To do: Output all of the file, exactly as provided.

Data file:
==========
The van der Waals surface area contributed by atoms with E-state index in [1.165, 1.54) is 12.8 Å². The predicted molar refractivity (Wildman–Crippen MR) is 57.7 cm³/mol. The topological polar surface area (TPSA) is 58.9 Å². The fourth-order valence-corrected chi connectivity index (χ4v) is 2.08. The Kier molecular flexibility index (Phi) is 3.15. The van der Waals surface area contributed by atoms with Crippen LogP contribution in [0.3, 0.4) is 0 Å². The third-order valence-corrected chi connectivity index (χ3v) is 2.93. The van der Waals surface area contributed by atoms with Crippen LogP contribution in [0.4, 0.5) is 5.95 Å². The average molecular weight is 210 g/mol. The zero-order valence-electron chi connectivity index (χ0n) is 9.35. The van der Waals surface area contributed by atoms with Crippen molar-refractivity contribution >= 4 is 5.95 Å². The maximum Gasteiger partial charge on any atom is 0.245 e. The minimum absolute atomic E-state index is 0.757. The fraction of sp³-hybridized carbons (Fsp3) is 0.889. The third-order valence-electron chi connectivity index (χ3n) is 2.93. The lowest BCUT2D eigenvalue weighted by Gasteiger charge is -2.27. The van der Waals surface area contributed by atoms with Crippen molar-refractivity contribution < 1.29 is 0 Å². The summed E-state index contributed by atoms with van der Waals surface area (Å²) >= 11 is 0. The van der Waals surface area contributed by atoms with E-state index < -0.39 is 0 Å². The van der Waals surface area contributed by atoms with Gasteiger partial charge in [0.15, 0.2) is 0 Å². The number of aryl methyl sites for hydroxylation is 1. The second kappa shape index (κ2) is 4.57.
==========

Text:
The van der Waals surface area contributed by atoms with E-state index in [1.165, 1.54) is 12.8 Å². The predicted molar refractivity (Wildman–Crippen MR) is 57.7 cm³/mol. The topological polar surface area (TPSA) is 58.9 Å². The fourth-order valence-corrected chi connectivity index (χ4v) is 2.08. The Kier molecular flexibility index (Phi) is 3.15. The van der Waals surface area contributed by atoms with Crippen LogP contribution in [0.3, 0.4) is 0 Å². The third-order valence-corrected chi connectivity index (χ3v) is 2.93. The van der Waals surface area contributed by atoms with Crippen LogP contribution in [0.4, 0.5) is 5.95 Å². The average molecular weight is 210 g/mol. The zero-order valence-electron chi connectivity index (χ0n) is 9.35. The van der Waals surface area contributed by atoms with Crippen molar-refractivity contribution >= 4 is 5.95 Å². The maximum Gasteiger partial charge on any atom is 0.245 e. The minimum absolute atomic E-state index is 0.757. The fraction of sp³-hybridized carbons (Fsp3) is 0.889. The third-order valence-electron chi connectivity index (χ3n) is 2.93. The lowest BCUT2D eigenvalue weighted by Gasteiger charge is -2.27. The van der Waals surface area contributed by atoms with Crippen molar-refractivity contribution < 1.29 is 0 Å². The summed E-state index contributed by atoms with van der Waals surface area (Å²) >= 11 is 0. The van der Waals surface area contributed by atoms with E-state index < -0.39 is 0 Å². The van der Waals surface area contributed by atoms with Gasteiger partial charge in [0.15, 0.2) is 0 Å². The number of aryl methyl sites for hydroxylation is 1. The second kappa shape index (κ2) is 4.57.